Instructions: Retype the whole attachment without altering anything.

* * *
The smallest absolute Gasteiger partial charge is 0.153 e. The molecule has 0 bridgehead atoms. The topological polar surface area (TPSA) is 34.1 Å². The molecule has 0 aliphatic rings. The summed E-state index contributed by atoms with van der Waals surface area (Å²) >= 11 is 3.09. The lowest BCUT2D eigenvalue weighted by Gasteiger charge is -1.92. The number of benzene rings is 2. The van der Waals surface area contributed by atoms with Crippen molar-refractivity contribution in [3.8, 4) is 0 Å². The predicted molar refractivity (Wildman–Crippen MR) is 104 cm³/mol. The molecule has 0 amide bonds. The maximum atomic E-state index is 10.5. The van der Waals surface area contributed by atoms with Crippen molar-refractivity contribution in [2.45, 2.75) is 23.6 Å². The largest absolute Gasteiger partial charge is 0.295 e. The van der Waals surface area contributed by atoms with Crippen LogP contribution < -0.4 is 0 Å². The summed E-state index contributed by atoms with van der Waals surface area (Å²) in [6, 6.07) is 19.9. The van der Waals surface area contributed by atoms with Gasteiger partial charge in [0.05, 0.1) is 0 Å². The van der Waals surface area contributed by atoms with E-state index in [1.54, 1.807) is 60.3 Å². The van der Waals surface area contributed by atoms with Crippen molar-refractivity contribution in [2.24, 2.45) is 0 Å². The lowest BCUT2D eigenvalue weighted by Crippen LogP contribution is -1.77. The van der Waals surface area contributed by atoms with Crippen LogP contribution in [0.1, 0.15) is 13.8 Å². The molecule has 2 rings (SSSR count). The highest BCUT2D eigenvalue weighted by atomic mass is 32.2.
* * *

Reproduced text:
The smallest absolute Gasteiger partial charge is 0.153 e. The molecule has 0 bridgehead atoms. The topological polar surface area (TPSA) is 34.1 Å². The molecule has 0 aliphatic rings. The summed E-state index contributed by atoms with van der Waals surface area (Å²) >= 11 is 3.09. The lowest BCUT2D eigenvalue weighted by Gasteiger charge is -1.92. The number of benzene rings is 2. The van der Waals surface area contributed by atoms with Crippen molar-refractivity contribution in [3.8, 4) is 0 Å². The predicted molar refractivity (Wildman–Crippen MR) is 104 cm³/mol. The molecule has 0 amide bonds. The maximum atomic E-state index is 10.5. The van der Waals surface area contributed by atoms with Crippen molar-refractivity contribution in [2.45, 2.75) is 23.6 Å². The largest absolute Gasteiger partial charge is 0.295 e. The van der Waals surface area contributed by atoms with Crippen LogP contribution < -0.4 is 0 Å². The summed E-state index contributed by atoms with van der Waals surface area (Å²) in [6, 6.07) is 19.9. The van der Waals surface area contributed by atoms with Gasteiger partial charge in [0.05, 0.1) is 0 Å². The van der Waals surface area contributed by atoms with E-state index in [1.54, 1.807) is 60.3 Å². The van der Waals surface area contributed by atoms with Crippen molar-refractivity contribution in [2.24, 2.45) is 0 Å². The lowest BCUT2D eigenvalue weighted by Crippen LogP contribution is -1.77. The van der Waals surface area contributed by atoms with Crippen LogP contribution in [0.1, 0.15) is 13.8 Å². The molecule has 2 rings (SSSR count). The highest BCUT2D eigenvalue weighted by atomic mass is 32.2.